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Data and sustainability: Interview with Zsofia Bognar From Ecosia

Pipeline Academy works with a number of selected organisations and supports them with in-house data engineering trainings and with guidance related to their data infrastructure. One of these companies is Ecosia, the search engine that plants trees. The (growing) data team of the Berlin-based startup is led by Zsofia Bognar, and we’ve had the chance to interview her about the challenges at the intersection of data and sustainability.

Zsofia Bognar, BI & Data Team Lead at Ecosia (LinkedIn profile)

Peter: What is your professional background and what drove you towards a career in data?

Zsofia: I’ve been working in the data field for the last 12 years so it’s hard for me to imagine life WITHOUT data :) . But jokes aside, I think what drew me to work with data most is how by analysing data we can get closer to understanding the world around us. I studied Economic Sciences, a part of which was statistics. For a lot of people statistics is a really dry discipline, but I found it fascinating how with the help of statistical methods we can gain fresh insights in a concise way for just about anything. 

P: You are currently in charge of the data team at Ecosia. What kind of value is generated from user data for the organisation and what kind of team is dedicated to data initiatives?

Zs: At Ecosia we are on a mission to build a digital green companion that plants billions of trees. We want to help our users  make sustainable choices, and be a role model in the transition to a sustainable society. 

As a data team we contribute to this mission by delivering data products in three main areas: 

1) We focus on helping product teams make data-informed choices in line with their KPIs and their own team mission. We help them monitor and interpret their results. Advising and educating teams plays a big role in ensuring team success. 

2) We create reports to evaluate different marketing efforts to understand what the most informative way to reach our users is. We not only want to attract new users but make actionable information available about the climate emergency in an approachable way and we as data team help the marketing team to identify these areas.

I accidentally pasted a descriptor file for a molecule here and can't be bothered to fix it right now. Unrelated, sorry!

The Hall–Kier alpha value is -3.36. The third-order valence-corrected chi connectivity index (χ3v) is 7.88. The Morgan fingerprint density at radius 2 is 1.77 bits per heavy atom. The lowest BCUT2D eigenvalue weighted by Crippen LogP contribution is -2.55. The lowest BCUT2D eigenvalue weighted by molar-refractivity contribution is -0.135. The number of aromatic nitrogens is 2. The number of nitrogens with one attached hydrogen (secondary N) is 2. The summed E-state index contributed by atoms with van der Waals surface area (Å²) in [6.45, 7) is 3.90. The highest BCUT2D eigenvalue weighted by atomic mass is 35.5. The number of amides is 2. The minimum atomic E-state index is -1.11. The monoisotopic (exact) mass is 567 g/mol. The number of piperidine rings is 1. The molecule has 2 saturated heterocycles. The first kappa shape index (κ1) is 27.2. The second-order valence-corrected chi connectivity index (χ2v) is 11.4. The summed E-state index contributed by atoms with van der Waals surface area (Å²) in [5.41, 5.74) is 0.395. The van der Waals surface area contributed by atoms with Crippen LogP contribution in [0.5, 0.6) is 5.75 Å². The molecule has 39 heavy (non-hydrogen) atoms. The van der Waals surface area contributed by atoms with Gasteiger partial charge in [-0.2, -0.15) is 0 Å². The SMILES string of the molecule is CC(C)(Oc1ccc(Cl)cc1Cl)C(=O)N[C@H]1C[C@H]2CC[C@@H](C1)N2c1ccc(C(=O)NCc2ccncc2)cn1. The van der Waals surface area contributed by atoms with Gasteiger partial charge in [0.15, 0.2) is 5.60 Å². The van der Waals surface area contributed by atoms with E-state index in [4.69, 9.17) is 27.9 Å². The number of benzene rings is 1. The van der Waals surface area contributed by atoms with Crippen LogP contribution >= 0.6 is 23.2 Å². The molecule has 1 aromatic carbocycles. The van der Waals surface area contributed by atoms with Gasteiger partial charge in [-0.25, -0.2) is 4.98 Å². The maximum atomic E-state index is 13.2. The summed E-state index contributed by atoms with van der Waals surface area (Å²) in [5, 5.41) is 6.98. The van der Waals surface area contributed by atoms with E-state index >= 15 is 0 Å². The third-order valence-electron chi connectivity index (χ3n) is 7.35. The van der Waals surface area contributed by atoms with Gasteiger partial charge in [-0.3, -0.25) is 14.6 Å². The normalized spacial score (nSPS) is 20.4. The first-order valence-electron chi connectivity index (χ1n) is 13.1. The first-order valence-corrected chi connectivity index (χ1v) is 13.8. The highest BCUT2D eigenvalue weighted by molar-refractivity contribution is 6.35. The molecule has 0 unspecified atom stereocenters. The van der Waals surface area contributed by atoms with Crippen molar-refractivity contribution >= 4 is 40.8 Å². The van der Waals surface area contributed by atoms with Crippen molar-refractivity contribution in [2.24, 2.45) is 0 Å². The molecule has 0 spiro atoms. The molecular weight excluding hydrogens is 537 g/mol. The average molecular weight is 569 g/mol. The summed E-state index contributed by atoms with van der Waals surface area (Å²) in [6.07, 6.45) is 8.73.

3) We build capabilities for the tree team to evaluate  their tree planting projects, which in turn also delivers value to our tree planting partners since our tree planting officers are able to communicate transparently and quickly the impact and possible areas of improvement for each project. Our goal is to know about the state of every single tree we help to plant.

Currently we are a four person team: Arnaud, our tech lead, is a true data pipeline plumber who constantly improves our setup and finds better solutions. Nikki, our Product/Marketing Analyst, is the jack-of-all-trades in our team in its best meaning; knowing the company and business model inside out, identifying problems and working towards solving them.  And we have our latest joiner, Elise, who is a really great data storyteller. She understands the needs of the stakeholders and how information can be meaningfully visualised for them

P: What are your teams biggest technical and organisational challenges?

Zs: We are a small team with a lot of stakeholders: currently we have 8 stakeholder teams. This means in the past year we had to completely change our mindset of what a data team is. Previously we operated as a service team where we had ad-hoc requests from the teams. With the resource constraints our backlog grew, the team became frustrated and our stakeholders became under-served. Balancing our legacy infrastructure and soaring stakeholder needs was a real struggle.